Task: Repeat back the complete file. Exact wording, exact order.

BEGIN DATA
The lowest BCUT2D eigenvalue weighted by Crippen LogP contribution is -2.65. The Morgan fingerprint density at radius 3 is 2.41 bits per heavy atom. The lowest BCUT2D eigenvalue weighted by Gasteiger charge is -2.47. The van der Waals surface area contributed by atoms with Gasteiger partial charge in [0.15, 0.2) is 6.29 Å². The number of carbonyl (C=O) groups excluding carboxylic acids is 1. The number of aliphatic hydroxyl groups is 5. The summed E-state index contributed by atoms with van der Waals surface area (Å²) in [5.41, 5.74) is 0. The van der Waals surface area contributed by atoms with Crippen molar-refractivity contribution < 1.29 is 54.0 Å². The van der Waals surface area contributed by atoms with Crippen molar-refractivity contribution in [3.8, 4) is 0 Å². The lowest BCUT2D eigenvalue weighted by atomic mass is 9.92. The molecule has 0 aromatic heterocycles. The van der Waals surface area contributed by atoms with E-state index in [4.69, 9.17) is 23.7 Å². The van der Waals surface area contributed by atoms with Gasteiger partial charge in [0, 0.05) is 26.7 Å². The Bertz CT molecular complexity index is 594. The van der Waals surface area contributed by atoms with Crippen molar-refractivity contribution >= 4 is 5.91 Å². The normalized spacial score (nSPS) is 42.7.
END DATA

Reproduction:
The lowest BCUT2D eigenvalue weighted by Crippen LogP contribution is -2.65. The Morgan fingerprint density at radius 3 is 2.41 bits per heavy atom. The lowest BCUT2D eigenvalue weighted by Gasteiger charge is -2.47. The van der Waals surface area contributed by atoms with Gasteiger partial charge in [0.15, 0.2) is 6.29 Å². The number of carbonyl (C=O) groups excluding carboxylic acids is 1. The number of aliphatic hydroxyl groups is 5. The summed E-state index contributed by atoms with van der Waals surface area (Å²) in [5.41, 5.74) is 0. The van der Waals surface area contributed by atoms with Crippen molar-refractivity contribution < 1.29 is 54.0 Å². The van der Waals surface area contributed by atoms with Crippen molar-refractivity contribution in [3.8, 4) is 0 Å². The lowest BCUT2D eigenvalue weighted by atomic mass is 9.92. The molecule has 0 aromatic heterocycles. The van der Waals surface area contributed by atoms with E-state index in [4.69, 9.17) is 23.7 Å². The van der Waals surface area contributed by atoms with Gasteiger partial charge in [0, 0.05) is 26.7 Å². The Bertz CT molecular complexity index is 594. The van der Waals surface area contributed by atoms with Crippen molar-refractivity contribution >= 4 is 5.91 Å². The normalized spacial score (nSPS) is 42.7.